Olive genetic diversity assessed using amplified fragment length polymorphisms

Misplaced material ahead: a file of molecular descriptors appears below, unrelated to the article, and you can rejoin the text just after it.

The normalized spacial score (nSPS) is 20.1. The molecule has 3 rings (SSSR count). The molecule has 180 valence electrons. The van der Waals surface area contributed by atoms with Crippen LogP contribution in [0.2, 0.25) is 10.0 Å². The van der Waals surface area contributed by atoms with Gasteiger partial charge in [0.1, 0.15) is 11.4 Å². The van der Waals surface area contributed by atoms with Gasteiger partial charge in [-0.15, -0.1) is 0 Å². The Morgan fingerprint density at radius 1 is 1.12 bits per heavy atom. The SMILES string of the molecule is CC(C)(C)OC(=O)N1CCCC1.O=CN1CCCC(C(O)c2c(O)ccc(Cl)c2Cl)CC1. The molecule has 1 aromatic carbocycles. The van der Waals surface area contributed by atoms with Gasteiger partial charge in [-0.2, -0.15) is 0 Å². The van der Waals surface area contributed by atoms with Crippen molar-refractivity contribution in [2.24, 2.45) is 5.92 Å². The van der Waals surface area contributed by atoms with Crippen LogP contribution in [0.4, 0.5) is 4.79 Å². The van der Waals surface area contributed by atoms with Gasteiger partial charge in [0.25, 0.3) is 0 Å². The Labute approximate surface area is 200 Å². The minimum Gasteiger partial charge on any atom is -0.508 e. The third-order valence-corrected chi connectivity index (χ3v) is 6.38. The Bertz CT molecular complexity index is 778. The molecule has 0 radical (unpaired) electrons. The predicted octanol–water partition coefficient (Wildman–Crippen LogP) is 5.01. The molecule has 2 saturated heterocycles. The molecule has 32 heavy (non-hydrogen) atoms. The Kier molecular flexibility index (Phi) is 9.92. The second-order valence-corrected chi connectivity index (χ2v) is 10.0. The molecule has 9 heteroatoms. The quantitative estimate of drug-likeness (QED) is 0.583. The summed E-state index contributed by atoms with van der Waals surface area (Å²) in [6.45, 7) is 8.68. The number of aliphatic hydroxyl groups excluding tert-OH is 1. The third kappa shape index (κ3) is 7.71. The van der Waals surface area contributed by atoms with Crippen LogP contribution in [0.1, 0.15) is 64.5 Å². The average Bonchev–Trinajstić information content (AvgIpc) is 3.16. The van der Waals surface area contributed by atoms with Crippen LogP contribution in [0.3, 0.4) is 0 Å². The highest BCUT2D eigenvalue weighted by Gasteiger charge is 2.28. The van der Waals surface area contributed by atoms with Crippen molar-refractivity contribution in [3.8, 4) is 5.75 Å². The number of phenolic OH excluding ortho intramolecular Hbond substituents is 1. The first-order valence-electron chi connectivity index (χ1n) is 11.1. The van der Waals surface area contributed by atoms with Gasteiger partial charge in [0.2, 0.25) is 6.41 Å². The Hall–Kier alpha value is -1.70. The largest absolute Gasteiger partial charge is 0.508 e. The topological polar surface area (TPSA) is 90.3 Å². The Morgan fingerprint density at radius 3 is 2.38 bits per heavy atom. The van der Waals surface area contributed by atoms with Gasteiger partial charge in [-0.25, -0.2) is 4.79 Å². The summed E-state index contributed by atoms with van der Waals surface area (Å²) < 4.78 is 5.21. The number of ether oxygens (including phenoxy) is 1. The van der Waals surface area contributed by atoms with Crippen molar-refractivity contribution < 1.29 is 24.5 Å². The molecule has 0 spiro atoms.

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Amplified fragment length polymorphism (AFLP) analysis was used to study the genetic variation within and among populations of genus Olea. A group of genotypes, all of them cultivated varieties of a single species, Olea europaea, was compared with wild olives and with a group of individuals belonging to different Olea species. Five primer combinations were used which produced about 290 polymorphic bands. The data obtained were elaborated with the Nei’s genetic similarity coefficient, applying different clustering methods and the Principal Coordinate Analysis. Cultivars, wild olives and North-West African species formed groups clustering together at a similarity level of 0.56, while the Olea species from East Africa and Asia grouped separately. Species from the Indian Ocean and Australia showed the highest diversity. We hypothesize that cultivars and wild plants are different forms of the same O. europaea species. The Olea from East Africa and Asia may be assigned to a different species, while the role of O. laperrini as well as that of O. maroccana as an intermediary form is confirmed.
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